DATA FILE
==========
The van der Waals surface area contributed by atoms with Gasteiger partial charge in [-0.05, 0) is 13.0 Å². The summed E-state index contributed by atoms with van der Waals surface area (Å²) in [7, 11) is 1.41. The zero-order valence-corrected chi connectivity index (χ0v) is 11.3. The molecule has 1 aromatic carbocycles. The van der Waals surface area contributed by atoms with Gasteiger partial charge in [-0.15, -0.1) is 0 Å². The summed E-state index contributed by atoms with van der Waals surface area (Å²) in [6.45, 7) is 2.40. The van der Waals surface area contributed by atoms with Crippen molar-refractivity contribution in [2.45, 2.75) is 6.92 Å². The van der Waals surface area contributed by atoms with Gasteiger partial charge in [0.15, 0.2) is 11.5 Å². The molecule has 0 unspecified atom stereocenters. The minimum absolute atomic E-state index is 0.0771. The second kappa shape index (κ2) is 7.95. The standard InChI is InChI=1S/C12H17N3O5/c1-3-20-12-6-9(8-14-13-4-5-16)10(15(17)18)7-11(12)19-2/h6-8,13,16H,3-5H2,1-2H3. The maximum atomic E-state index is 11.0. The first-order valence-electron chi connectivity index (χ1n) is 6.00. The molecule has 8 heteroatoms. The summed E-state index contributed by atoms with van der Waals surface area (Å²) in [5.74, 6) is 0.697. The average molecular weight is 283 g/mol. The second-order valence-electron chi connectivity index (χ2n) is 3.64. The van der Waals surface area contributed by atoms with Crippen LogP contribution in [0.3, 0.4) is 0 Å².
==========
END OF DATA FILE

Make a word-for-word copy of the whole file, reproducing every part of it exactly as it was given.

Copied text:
The van der Waals surface area contributed by atoms with Gasteiger partial charge in [-0.05, 0) is 13.0 Å². The summed E-state index contributed by atoms with van der Waals surface area (Å²) in [7, 11) is 1.41. The zero-order valence-corrected chi connectivity index (χ0v) is 11.3. The molecule has 1 aromatic carbocycles. The van der Waals surface area contributed by atoms with Gasteiger partial charge in [-0.15, -0.1) is 0 Å². The summed E-state index contributed by atoms with van der Waals surface area (Å²) in [6.45, 7) is 2.40. The van der Waals surface area contributed by atoms with Crippen molar-refractivity contribution in [2.45, 2.75) is 6.92 Å². The van der Waals surface area contributed by atoms with Gasteiger partial charge in [0.15, 0.2) is 11.5 Å². The molecule has 0 unspecified atom stereocenters. The minimum absolute atomic E-state index is 0.0771. The second kappa shape index (κ2) is 7.95. The standard InChI is InChI=1S/C12H17N3O5/c1-3-20-12-6-9(8-14-13-4-5-16)10(15(17)18)7-11(12)19-2/h6-8,13,16H,3-5H2,1-2H3. The maximum atomic E-state index is 11.0. The first-order valence-electron chi connectivity index (χ1n) is 6.00. The molecule has 8 heteroatoms. The summed E-state index contributed by atoms with van der Waals surface area (Å²) in [5.74, 6) is 0.697. The average molecular weight is 283 g/mol. The second-order valence-electron chi connectivity index (χ2n) is 3.64. The van der Waals surface area contributed by atoms with Crippen LogP contribution in [0.3, 0.4) is 0 Å².